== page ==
Think this has nothing to do with public relations or media? The recent set of dustups at Reddit are instructive, particularly regarding the controversial dismissal of its popular communications director. This resulted in administrators and moderators shutting down entire sections of the site in protest.
As venture capitalist Fred Wilson of Union Square Ventures said (emphasis mine):
We have also wondered what the first killer app of the blockchain is going to be. Is it going to be personal finance (bitcoin), is it going to be peer to peer connectivity (mesh networking), or is it going to be something else?
There’s a chance that the answer to the struggle that Reddit is going through will also answer this question. It may be that there is no viable middle ground between a centrally controlled media platform and an entirely decentralized media platform. You are either going to police the site or you are going to build something that cannot be policed even if you want to.
Is your organization prepared for such an environment? Is your team? Are your executives sufficiently briefed on the realities of a reputation environment where you probably can’t buy, sue, or “cute” your way to success?
As to what it may take to succeed as we move from decentralized to distributed influence environments, here are a few initial recommendations:
You may need a really good programmer: Projects like OpenBazaar and Augur send the faint signal that we could be moving away from destinations and properties on the Internet as the first-order variable for digital PR. More fundamentally, communicators may have to understand the basics of distributed programs and protocols. It’s therefore not inconceivable that ensuring fair representation of your organization will have just as much to do with bringing on a skilled programmer as it does hiring a savvy media strategist.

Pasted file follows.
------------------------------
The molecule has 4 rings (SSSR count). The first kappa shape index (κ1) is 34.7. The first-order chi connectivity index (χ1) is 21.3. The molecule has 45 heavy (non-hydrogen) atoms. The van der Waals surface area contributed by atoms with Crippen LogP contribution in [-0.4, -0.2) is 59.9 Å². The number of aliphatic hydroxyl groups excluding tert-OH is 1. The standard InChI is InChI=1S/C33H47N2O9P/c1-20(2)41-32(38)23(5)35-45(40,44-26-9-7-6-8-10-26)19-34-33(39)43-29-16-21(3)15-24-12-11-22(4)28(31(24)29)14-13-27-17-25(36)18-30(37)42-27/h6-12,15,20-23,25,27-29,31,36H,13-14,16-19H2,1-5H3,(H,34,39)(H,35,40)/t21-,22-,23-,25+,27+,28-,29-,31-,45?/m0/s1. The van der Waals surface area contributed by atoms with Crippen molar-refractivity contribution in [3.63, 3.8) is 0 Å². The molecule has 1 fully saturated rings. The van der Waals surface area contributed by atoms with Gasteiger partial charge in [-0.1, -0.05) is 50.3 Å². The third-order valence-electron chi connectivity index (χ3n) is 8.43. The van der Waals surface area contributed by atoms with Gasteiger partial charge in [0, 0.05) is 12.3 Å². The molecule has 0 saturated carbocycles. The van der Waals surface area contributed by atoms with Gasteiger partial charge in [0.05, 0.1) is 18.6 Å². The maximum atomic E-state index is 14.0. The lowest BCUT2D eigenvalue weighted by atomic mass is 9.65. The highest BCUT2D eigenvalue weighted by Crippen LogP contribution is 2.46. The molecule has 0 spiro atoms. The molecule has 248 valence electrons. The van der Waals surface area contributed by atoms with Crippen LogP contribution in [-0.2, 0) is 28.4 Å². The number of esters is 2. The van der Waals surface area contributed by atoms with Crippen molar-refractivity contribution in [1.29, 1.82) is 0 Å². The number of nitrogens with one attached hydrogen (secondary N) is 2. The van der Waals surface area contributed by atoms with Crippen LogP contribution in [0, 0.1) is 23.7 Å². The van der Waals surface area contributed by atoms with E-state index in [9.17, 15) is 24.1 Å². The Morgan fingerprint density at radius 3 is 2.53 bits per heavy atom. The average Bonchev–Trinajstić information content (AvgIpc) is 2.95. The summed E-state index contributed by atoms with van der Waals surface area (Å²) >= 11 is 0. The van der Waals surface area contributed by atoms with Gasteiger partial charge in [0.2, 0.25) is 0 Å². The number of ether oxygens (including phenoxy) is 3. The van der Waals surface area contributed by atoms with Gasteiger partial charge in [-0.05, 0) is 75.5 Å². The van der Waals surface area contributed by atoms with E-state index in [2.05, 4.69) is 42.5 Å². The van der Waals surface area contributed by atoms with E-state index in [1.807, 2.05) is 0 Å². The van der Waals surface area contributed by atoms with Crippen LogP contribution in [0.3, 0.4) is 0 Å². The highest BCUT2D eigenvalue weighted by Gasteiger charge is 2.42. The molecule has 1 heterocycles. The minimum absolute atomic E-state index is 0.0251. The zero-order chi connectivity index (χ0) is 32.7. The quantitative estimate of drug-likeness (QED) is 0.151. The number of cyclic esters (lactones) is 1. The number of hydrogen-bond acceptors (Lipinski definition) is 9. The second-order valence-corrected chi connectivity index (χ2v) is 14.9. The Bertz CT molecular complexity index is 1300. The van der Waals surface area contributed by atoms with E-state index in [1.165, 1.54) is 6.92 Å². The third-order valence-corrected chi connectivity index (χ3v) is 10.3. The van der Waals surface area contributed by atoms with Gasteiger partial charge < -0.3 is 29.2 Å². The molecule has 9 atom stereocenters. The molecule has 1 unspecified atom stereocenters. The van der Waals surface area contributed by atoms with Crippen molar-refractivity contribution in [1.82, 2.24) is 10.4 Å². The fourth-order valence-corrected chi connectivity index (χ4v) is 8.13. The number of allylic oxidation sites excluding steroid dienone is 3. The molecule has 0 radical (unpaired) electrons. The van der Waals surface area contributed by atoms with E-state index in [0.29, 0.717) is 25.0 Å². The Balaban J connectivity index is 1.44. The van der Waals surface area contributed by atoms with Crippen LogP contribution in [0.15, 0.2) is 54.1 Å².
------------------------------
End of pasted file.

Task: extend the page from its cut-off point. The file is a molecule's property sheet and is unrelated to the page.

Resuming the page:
Uncertainty is a feature, not a bug: Skilled, experienced musicians, athletes, actors and other performers will tell you that they will always feel nervous just before going on stage. This means that they still care about their craft. You should feel the same, but use this anxiety as a source of inspiration rather than an excuse to stand still.
Get your hands dirty: Since my early days in technology PR, it has always astounded me how many practitioners who reach a certain level of seniority start to believe that they are above understanding important details of the technology they promote. If you want to start seeing around corners, consider attending hacking meetups or participating in the sites that the world’s makers use. In my experience, it’s the rare one that will reject you for thinking that “garbage collection” is only the thing that happens on Tuesdays with the big truck. A sincere desire to understand a concept or movement, beyond the specific and immediate needs of a client or practice, is usually the price of admission.
In the end, all you have is your ability to persuade: When you strip away the more blunt tools and worn concepts of our trade, you’re left with the core of what we are tasked to do--make a case and persuade an audience.
As you can tell from this essay and my previous writings, I am unapologetic in my enthusiasm for the emergence of truly distributed environments, and passionate about exploring what this means for public relations. In the next few years, we will know as a trade whether our industry’s talk and reassurances about its ability to innovate and adapt was a sincere call-to-action or just, well, spin.
(Banner image by Flickr user frankleleon, CC BY. Network topology picture via NetworkCultures.Org.)